Tag Archives: change of address forms

Living With Mess: Radical Acceptance

Christina Katz has a great post over on her Prosperous Writer E-zine this week about what she calls “clarity.” She defines clarity as “lucidity…exactness…simplicity.”

It’s about figuring out what you need and what you want as a writer and paring down your obligations and responsibilities so that you can really zero in on what’s important. (Note: you must subscribe to her free e-zine to read this post, which I heartily recommend.)

This is great advice for both writing and life, and something I continually have to remind myself to do when I start feeling overwhelmed. “Simplicity, Simplicity, Simplicity,” as the man said.

The problem is that isn’t always that…well…simple. Sometimes you can’t achieve clarity because there are too many loose ends in your life and you have to accept that some of these just aren’t going to get tied up in short order.

Which is where I’m at right now with – oh – just about everything in my life. You see, I’ve just moved house. So everywhere I look I see unopened boxes.

There are the real boxes, those last stubborn few that simply refuse to empty themselves because – if you cared to tackle them – they’d require you to scratch your head and say: Now where does that plug go? Which cannister is that the top to? And why, again, did we decide to save that yarmulke from that bar mitzvah five years ago?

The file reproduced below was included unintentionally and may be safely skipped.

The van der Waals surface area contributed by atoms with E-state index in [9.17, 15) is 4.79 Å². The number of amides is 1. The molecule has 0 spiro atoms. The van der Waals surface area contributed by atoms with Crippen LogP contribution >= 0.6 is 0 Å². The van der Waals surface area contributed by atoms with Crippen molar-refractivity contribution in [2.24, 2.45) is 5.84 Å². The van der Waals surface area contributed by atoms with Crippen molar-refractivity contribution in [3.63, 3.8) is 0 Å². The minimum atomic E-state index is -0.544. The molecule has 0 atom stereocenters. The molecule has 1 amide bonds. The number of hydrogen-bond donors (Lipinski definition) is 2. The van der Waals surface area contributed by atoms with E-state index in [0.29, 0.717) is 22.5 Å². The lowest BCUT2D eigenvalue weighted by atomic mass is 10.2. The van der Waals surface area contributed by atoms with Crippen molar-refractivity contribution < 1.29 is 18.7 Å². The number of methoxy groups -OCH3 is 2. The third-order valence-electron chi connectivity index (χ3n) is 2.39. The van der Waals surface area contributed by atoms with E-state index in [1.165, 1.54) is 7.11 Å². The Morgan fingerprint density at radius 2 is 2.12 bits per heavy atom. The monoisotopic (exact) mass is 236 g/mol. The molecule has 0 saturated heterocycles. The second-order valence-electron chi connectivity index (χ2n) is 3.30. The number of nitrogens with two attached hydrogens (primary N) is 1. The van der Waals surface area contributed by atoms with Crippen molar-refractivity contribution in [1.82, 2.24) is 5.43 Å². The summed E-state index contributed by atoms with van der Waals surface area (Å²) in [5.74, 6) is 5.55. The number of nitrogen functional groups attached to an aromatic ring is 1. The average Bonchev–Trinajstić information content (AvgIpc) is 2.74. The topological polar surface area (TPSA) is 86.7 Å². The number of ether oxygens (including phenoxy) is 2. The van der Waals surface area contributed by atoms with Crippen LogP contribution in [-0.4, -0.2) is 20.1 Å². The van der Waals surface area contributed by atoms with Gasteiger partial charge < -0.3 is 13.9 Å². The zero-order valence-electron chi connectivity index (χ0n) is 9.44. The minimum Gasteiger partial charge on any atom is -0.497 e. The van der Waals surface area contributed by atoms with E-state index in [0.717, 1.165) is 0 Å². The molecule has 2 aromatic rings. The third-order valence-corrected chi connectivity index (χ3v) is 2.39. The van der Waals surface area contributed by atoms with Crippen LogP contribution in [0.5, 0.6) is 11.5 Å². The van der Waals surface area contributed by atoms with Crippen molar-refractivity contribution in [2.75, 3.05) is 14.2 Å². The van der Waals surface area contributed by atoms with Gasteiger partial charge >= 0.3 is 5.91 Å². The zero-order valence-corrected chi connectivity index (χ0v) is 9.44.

Then there are the metaphorical boxes:  The stack of New Yorkers that lie unread. The emails that began to pile up the day of the move and some of which sit still – unopened – in the dark recesses of my inbox. Those last few changes of address that haven’t yet happened because it turns out that you actually need to call the pension fund in the U.S. where you still have some pocket of retirement savings during (its) business hours because they can’t process an overseas address on-line.

And then there are all those technological boxes that can’t be opened because this is the U.K. where the customer comes last. So the internet provider lost track of your account and now you have to wait another 10 days for them to come to your neighborhood to set it up. Or the bank forgot to update your address so your credit card keeps getting rejected. Or – my personal favorite – the satellite dish for the TV can’t be installed because you live on the third floor and their ladders don’t go that high. (Um…no offense, but isn’t this what you do for a living?)

It drives me insane, all this mess. Because I hate things that are un-finished. I’m the lady who sometimes adds things to my to-do list *after* I’ve done them just to feel the satisfaction of crossing them off, remember?

So I’ve been feeling really unsettled lately. (It didn’t help that for the first five days of my move the U.K. didn’t have a government. I was like “C’mon, guys! Just make up your minds, would ya?“)

And then, something weird happened. Yesterday night was my monthly book group meeting. And, on top of everything, I hadn’t finished the book. This has never happened to me before. I’m one of those hard-core, unsympathetic book group types who *always* finishes the book. But this time, I just couldn’t.

But because I love my book club, I went anyway. Even though I hadn’t finished and felt wretched about that. (It helps that we were reading Chimamanda Ngozi Adichie’s marvelous Half of A Yellow Sun about the Biafran War. Speaking of learning how to live with mess…)

And you know what? It felt OK to be there, even half-read. Because it was the best I could do.